Artificial Intelligence – engaging students with special educational needs
Will AI make teachers obsolte? Adrien DuBois seems to think so…
Some key takeaways from this short clip, that have congruence with the themes of the Algorithmic Cultures block.
Cathy O’ Neil argues that algorithms being presented as objective fact is a lie. She says ‘a much more accurate description of an algorithm is that it’s an opinion embedded in math“. “There’s always a power element here” she adds, and that “every time we build an algortihms, we curate our data, we define success, we embed our values into algorithms.”
Some strong links with the core reading in this YouTube clip that identifies the ‘pervasive’ nature of alogorithms and how they shape and mould every day life. Similar to what David Beer argues that “algorithmic systems feed into people’s lives, shaping what they know, who they know, what they discover and what they experience. The power of algorithms here is in their ability to make choices, to classify, to sort, to order and to rank.” (Beer, 2017, 6)
Beer, D. (2017) The social power of algorithms, Information, Communication & Society, 20:1, 1 – 13.
Lister (2009) attempts to define the meaning of ‘online community’ in the context of an environment where ‘the participants are there but not there, in touch but never touching, as deeply connected as they are profoundly alienated’ (Lister, 2009, 209). Thus, this poses a number of challenges, for definitively identifing ‘online community’
Mark Willis’ TEDx aims to show how he believes a real community can be fostered within an online setting, by focusing attention on 4 criteria for success – longevity, shared values, community management and trust.
Saadatdoost et. al posit that “cohesion in a MOOC community is brought about by the domain of doubts, questions, new knowledge, experiences and the community of learners who meet people around the world with similar interests” (Saadatdoost, 2014, abstract). They go on to discussion how this community of practice, as outlined in the clip, has largely been left undiscussed in reference to the study of MOOCs. Interestingly, this clip fails to provide MOOCs as exemplification of where community of practice could be revealed.
Saadatdoost, Robab; Sim, Alex Tze Hiang; Mittal, Nitish; Jafarkarimi, Hosein; and Hee, Jee Mei, “A NETNOGRAPHY STUDY OF MOOC COMMUNITY” (2014). PACIS 2014 Proceedings. 116. http://aisel.aisnet.org/pacis2014/116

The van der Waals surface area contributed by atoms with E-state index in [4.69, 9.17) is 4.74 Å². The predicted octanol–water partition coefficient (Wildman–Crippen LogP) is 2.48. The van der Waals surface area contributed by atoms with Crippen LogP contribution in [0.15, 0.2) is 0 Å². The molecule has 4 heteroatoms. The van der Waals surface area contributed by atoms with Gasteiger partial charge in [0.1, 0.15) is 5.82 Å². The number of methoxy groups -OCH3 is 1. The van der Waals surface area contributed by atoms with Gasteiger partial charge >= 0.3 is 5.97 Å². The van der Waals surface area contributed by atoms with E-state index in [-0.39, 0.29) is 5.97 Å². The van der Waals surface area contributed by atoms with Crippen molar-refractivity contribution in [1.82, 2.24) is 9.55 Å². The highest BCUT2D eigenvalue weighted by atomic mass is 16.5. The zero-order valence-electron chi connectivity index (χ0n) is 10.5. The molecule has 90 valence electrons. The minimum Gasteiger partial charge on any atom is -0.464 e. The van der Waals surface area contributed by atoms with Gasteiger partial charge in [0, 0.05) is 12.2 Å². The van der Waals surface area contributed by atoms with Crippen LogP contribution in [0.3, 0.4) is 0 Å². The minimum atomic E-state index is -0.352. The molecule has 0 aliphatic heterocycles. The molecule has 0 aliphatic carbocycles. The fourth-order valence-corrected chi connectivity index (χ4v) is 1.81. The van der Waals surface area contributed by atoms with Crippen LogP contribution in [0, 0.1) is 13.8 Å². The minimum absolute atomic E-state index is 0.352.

Biohackers are people who want to hack their biology to make their bodies and brains function better.
In the documentary ‘Staying Younger For Longer’ neuroscientist, Dr Sarah McKay meets Eric Matzner who — if things go his way — will live forever. #Biohacking
Biohacker Michael Laufer recently had a 512GB drive implanted in his leg, which can store data, stream music or movies, and power a hot spot and mesh network. It’s called the PegLeg, and WIRED’s Daniel Oberhaus spoke with Laufer about the device and the field of biohacking.
For more of Daniel’s reporting on Laufer, his PegLeg and Biohacking technology, visit WIRED.com: https://ift.tt/2HAdH5o
Humanity just made a small, bloody step towards a time when everyone can upgrade themselves towards being a cyborg. Of all places, it happened in the back room of a studio in the post-industrial German town of Essen.
It’s there that I met up with biohacker Tim Cannon, and followed along as he got what is likely the first-ever computer chip implant that can record and transmit his biometrical data. Combined in a sealed box with a battery that can be wirelessly charged, it’s not a small package. And as we saw, Cannon had it implanted directly under his skin by a fellow biohacking enthusiast, not a doctor, and without anesthesia.
Called the Circadia 1.0, the implant can record data from Cannon’s body and transfer it to any Android-powered mobile device. Unlike wearable computers and biometric-recording devices like Fitbit, the subcutaneous device is open-source, and allows for the user the full control over the data.
https://youtu.be/uNQujCwCu88 Anastasia Dedyukhina ditched her smartphone, together with her senior international career in digital marketing, when she realized how dependent she had become on the gadget. Today she acts as a business mentor, supporting ethical tech startups, and runs Consciously Digital, helping companies and individuals be more productive and less stressed in an age of digital distraction. In her talk, Anastasia will explain why we feel the uncontrollable urge to check our smartphones all the time and share the valuable lessons she learned and the tips that helped her find the balance between her online and offline life.
Having worked for 12+ years in senior digital marketing positions for global media and internet brands, and easily spending 16 hours a day connected and even sleeping with her phone, Anastasia eventually realised she needed to unplug to remain healthy and productive.
Giving up her smartphone was the first step to creating Consciously Digital – a London-based training and coaching company that helps individual and corporate clients be more productive online, so that they can have more time for things that matter.
Anastasia is a frequent speaker at global internet conferences on the topics of ethical tech and digital detox, as well as marketing in the age of digital distraction. She blogs for Huffington Post about digital detox, and is currently finalising her first book on the same subject. Anastasia was born in Russia, lived in six different countries, and has an MBA from SDA Bocconi (Italy) and NYU Stern (USA), and a PhD from Moscow State University.
This talk was given at a TEDx event using the TED conference format but independently organized by a local community. Learn more at http://ted.com/tedx